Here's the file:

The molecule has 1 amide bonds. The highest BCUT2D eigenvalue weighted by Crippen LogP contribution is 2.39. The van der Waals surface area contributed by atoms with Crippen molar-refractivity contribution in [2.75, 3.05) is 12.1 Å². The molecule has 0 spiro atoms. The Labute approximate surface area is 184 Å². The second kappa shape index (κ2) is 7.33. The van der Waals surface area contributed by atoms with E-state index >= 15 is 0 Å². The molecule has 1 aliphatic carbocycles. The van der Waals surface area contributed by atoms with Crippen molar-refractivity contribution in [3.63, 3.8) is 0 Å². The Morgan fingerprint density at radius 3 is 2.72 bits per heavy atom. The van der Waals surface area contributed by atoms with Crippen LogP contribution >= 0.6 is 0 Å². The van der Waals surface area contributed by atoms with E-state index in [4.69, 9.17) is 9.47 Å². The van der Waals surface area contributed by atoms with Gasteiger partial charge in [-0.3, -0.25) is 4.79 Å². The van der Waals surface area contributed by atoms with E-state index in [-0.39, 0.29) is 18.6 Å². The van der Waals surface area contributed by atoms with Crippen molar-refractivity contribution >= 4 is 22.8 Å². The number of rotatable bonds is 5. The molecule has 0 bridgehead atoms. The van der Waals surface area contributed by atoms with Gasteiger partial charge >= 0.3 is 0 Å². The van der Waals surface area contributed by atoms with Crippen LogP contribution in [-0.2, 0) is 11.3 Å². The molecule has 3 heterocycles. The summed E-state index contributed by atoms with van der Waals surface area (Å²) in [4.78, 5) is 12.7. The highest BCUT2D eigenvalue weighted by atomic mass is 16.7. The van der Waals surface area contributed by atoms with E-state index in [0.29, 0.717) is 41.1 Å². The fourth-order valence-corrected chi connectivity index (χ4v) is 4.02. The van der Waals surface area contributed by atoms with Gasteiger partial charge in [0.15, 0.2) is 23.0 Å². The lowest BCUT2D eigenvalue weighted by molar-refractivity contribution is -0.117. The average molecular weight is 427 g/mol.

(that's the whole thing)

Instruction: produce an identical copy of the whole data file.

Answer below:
The molecule has 1 amide bonds. The highest BCUT2D eigenvalue weighted by Crippen LogP contribution is 2.39. The van der Waals surface area contributed by atoms with Crippen molar-refractivity contribution in [2.75, 3.05) is 12.1 Å². The molecule has 0 spiro atoms. The Labute approximate surface area is 184 Å². The second kappa shape index (κ2) is 7.33. The van der Waals surface area contributed by atoms with E-state index >= 15 is 0 Å². The molecule has 1 aliphatic carbocycles. The van der Waals surface area contributed by atoms with Crippen molar-refractivity contribution in [3.63, 3.8) is 0 Å². The Morgan fingerprint density at radius 3 is 2.72 bits per heavy atom. The van der Waals surface area contributed by atoms with Crippen LogP contribution >= 0.6 is 0 Å². The van der Waals surface area contributed by atoms with E-state index in [4.69, 9.17) is 9.47 Å². The van der Waals surface area contributed by atoms with Gasteiger partial charge in [-0.3, -0.25) is 4.79 Å². The van der Waals surface area contributed by atoms with E-state index in [-0.39, 0.29) is 18.6 Å². The van der Waals surface area contributed by atoms with Crippen molar-refractivity contribution >= 4 is 22.8 Å². The number of rotatable bonds is 5. The molecule has 0 bridgehead atoms. The van der Waals surface area contributed by atoms with Gasteiger partial charge >= 0.3 is 0 Å². The van der Waals surface area contributed by atoms with Crippen LogP contribution in [-0.2, 0) is 11.3 Å². The molecule has 3 heterocycles. The summed E-state index contributed by atoms with van der Waals surface area (Å²) in [4.78, 5) is 12.7. The highest BCUT2D eigenvalue weighted by atomic mass is 16.7. The van der Waals surface area contributed by atoms with E-state index in [0.29, 0.717) is 41.1 Å². The fourth-order valence-corrected chi connectivity index (χ4v) is 4.02. The van der Waals surface area contributed by atoms with Gasteiger partial charge in [0.15, 0.2) is 23.0 Å². The lowest BCUT2D eigenvalue weighted by molar-refractivity contribution is -0.117. The average molecular weight is 427 g/mol.